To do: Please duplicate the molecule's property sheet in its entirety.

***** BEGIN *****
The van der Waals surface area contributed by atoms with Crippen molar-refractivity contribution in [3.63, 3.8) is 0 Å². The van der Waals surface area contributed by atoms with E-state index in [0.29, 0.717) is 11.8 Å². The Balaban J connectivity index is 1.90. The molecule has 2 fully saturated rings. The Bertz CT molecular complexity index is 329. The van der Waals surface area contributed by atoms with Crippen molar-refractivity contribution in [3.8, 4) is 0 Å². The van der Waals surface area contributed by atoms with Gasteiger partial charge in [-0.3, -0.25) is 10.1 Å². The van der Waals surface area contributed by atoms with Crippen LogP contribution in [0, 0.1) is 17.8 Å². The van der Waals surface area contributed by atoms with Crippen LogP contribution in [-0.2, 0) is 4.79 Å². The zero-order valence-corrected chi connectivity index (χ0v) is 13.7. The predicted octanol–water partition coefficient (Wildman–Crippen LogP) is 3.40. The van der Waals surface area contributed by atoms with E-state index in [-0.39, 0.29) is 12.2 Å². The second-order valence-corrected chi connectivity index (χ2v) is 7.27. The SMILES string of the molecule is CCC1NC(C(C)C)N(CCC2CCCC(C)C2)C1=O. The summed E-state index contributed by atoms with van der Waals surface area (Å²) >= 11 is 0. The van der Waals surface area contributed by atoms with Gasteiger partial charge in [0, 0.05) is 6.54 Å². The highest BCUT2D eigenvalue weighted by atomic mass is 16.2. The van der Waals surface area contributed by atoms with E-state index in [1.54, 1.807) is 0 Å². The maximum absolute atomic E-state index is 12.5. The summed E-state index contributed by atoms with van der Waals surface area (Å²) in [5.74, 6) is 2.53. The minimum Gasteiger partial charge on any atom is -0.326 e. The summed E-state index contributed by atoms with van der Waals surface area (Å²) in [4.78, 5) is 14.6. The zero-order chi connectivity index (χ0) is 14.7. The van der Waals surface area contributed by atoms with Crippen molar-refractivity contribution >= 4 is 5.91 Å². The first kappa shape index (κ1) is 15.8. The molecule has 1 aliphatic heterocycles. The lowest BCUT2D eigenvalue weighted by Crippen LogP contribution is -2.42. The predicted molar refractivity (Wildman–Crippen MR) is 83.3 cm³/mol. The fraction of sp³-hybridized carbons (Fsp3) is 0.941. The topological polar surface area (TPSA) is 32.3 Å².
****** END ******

The van der Waals surface area contributed by atoms with Crippen molar-refractivity contribution in [3.63, 3.8) is 0 Å². The van der Waals surface area contributed by atoms with E-state index in [0.29, 0.717) is 11.8 Å². The Balaban J connectivity index is 1.90. The molecule has 2 fully saturated rings. The Bertz CT molecular complexity index is 329. The van der Waals surface area contributed by atoms with Crippen molar-refractivity contribution in [3.8, 4) is 0 Å². The van der Waals surface area contributed by atoms with Gasteiger partial charge in [-0.3, -0.25) is 10.1 Å². The van der Waals surface area contributed by atoms with Crippen LogP contribution in [0, 0.1) is 17.8 Å². The van der Waals surface area contributed by atoms with Crippen LogP contribution in [-0.2, 0) is 4.79 Å². The zero-order valence-corrected chi connectivity index (χ0v) is 13.7. The predicted octanol–water partition coefficient (Wildman–Crippen LogP) is 3.40. The van der Waals surface area contributed by atoms with E-state index in [-0.39, 0.29) is 12.2 Å². The second-order valence-corrected chi connectivity index (χ2v) is 7.27. The SMILES string of the molecule is CCC1NC(C(C)C)N(CCC2CCCC(C)C2)C1=O. The summed E-state index contributed by atoms with van der Waals surface area (Å²) >= 11 is 0. The van der Waals surface area contributed by atoms with Gasteiger partial charge in [0, 0.05) is 6.54 Å². The highest BCUT2D eigenvalue weighted by atomic mass is 16.2. The van der Waals surface area contributed by atoms with E-state index in [1.54, 1.807) is 0 Å². The maximum absolute atomic E-state index is 12.5. The summed E-state index contributed by atoms with van der Waals surface area (Å²) in [5.74, 6) is 2.53. The minimum Gasteiger partial charge on any atom is -0.326 e. The summed E-state index contributed by atoms with van der Waals surface area (Å²) in [4.78, 5) is 14.6. The zero-order chi connectivity index (χ0) is 14.7. The van der Waals surface area contributed by atoms with Crippen molar-refractivity contribution >= 4 is 5.91 Å². The first kappa shape index (κ1) is 15.8. The molecule has 1 aliphatic heterocycles. The lowest BCUT2D eigenvalue weighted by Crippen LogP contribution is -2.42. The predicted molar refractivity (Wildman–Crippen MR) is 83.3 cm³/mol. The fraction of sp³-hybridized carbons (Fsp3) is 0.941. The topological polar surface area (TPSA) is 32.3 Å².